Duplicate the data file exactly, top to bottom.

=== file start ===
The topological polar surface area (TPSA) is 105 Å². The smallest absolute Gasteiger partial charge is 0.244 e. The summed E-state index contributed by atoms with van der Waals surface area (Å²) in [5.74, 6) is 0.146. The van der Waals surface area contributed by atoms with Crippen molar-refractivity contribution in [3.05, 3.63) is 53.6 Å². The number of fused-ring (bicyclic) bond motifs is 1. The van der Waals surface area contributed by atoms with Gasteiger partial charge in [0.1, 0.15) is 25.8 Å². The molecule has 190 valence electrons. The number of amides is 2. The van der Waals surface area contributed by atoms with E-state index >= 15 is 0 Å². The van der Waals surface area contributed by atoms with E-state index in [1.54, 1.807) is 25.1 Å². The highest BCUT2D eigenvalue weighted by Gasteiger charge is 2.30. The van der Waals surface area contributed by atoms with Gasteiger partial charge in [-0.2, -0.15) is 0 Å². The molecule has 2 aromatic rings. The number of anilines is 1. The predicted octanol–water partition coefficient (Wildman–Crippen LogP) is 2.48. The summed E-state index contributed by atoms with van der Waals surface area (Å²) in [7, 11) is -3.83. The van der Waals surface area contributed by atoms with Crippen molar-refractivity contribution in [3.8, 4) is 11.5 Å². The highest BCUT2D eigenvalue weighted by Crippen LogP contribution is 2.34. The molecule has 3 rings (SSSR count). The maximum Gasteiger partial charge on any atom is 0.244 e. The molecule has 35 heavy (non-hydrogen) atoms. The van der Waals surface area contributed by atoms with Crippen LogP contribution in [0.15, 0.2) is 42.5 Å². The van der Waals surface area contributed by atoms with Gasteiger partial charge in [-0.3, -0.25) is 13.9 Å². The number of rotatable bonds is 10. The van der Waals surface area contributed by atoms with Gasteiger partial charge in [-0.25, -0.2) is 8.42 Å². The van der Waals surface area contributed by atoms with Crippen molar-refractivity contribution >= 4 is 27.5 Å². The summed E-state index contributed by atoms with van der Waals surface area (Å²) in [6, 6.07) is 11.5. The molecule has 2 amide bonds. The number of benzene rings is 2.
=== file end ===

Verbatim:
The topological polar surface area (TPSA) is 105 Å². The smallest absolute Gasteiger partial charge is 0.244 e. The summed E-state index contributed by atoms with van der Waals surface area (Å²) in [5.74, 6) is 0.146. The van der Waals surface area contributed by atoms with Crippen molar-refractivity contribution in [3.05, 3.63) is 53.6 Å². The number of fused-ring (bicyclic) bond motifs is 1. The van der Waals surface area contributed by atoms with Gasteiger partial charge in [0.1, 0.15) is 25.8 Å². The molecule has 190 valence electrons. The number of amides is 2. The van der Waals surface area contributed by atoms with E-state index >= 15 is 0 Å². The van der Waals surface area contributed by atoms with E-state index in [1.54, 1.807) is 25.1 Å². The highest BCUT2D eigenvalue weighted by Gasteiger charge is 2.30. The van der Waals surface area contributed by atoms with Gasteiger partial charge in [-0.2, -0.15) is 0 Å². The molecule has 2 aromatic rings. The number of anilines is 1. The predicted octanol–water partition coefficient (Wildman–Crippen LogP) is 2.48. The summed E-state index contributed by atoms with van der Waals surface area (Å²) in [7, 11) is -3.83. The van der Waals surface area contributed by atoms with Crippen molar-refractivity contribution in [3.8, 4) is 11.5 Å². The highest BCUT2D eigenvalue weighted by Crippen LogP contribution is 2.34. The molecule has 3 rings (SSSR count). The maximum Gasteiger partial charge on any atom is 0.244 e. The molecule has 35 heavy (non-hydrogen) atoms. The van der Waals surface area contributed by atoms with Crippen LogP contribution in [0.15, 0.2) is 42.5 Å². The van der Waals surface area contributed by atoms with Gasteiger partial charge in [-0.3, -0.25) is 13.9 Å². The number of rotatable bonds is 10. The van der Waals surface area contributed by atoms with Gasteiger partial charge in [-0.25, -0.2) is 8.42 Å². The van der Waals surface area contributed by atoms with Crippen molar-refractivity contribution >= 4 is 27.5 Å². The summed E-state index contributed by atoms with van der Waals surface area (Å²) in [6, 6.07) is 11.5. The molecule has 2 amide bonds. The number of benzene rings is 2.